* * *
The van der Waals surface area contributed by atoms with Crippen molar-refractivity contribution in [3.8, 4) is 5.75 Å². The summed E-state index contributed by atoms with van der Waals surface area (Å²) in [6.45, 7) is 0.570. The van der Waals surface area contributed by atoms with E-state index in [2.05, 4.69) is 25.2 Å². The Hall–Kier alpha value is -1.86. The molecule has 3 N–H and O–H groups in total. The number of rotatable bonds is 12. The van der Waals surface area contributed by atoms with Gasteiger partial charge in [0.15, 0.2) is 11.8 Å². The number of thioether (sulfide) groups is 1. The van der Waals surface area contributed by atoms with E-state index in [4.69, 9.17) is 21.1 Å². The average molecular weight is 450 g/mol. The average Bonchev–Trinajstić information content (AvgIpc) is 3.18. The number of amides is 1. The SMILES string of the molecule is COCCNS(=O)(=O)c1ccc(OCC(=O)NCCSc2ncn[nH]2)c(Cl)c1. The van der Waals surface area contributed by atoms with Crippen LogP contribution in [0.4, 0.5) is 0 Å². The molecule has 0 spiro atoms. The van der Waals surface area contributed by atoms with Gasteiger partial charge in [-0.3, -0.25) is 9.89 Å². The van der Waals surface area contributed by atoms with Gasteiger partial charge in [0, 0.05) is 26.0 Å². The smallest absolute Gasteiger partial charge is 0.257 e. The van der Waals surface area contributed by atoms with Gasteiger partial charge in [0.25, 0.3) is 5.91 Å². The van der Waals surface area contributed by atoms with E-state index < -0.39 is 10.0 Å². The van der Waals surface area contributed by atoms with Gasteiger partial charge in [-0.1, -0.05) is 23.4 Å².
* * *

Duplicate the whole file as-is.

The van der Waals surface area contributed by atoms with Crippen molar-refractivity contribution in [3.8, 4) is 5.75 Å². The summed E-state index contributed by atoms with van der Waals surface area (Å²) in [6.45, 7) is 0.570. The van der Waals surface area contributed by atoms with E-state index in [2.05, 4.69) is 25.2 Å². The Hall–Kier alpha value is -1.86. The molecule has 3 N–H and O–H groups in total. The number of rotatable bonds is 12. The van der Waals surface area contributed by atoms with Gasteiger partial charge in [0.15, 0.2) is 11.8 Å². The number of thioether (sulfide) groups is 1. The van der Waals surface area contributed by atoms with E-state index in [4.69, 9.17) is 21.1 Å². The average molecular weight is 450 g/mol. The average Bonchev–Trinajstić information content (AvgIpc) is 3.18. The number of amides is 1. The SMILES string of the molecule is COCCNS(=O)(=O)c1ccc(OCC(=O)NCCSc2ncn[nH]2)c(Cl)c1. The van der Waals surface area contributed by atoms with Crippen LogP contribution in [0.4, 0.5) is 0 Å². The molecule has 0 spiro atoms. The van der Waals surface area contributed by atoms with Gasteiger partial charge in [-0.3, -0.25) is 9.89 Å². The van der Waals surface area contributed by atoms with Gasteiger partial charge in [0, 0.05) is 26.0 Å². The smallest absolute Gasteiger partial charge is 0.257 e. The van der Waals surface area contributed by atoms with Gasteiger partial charge in [0.25, 0.3) is 5.91 Å². The van der Waals surface area contributed by atoms with E-state index < -0.39 is 10.0 Å². The van der Waals surface area contributed by atoms with Gasteiger partial charge in [-0.1, -0.05) is 23.4 Å².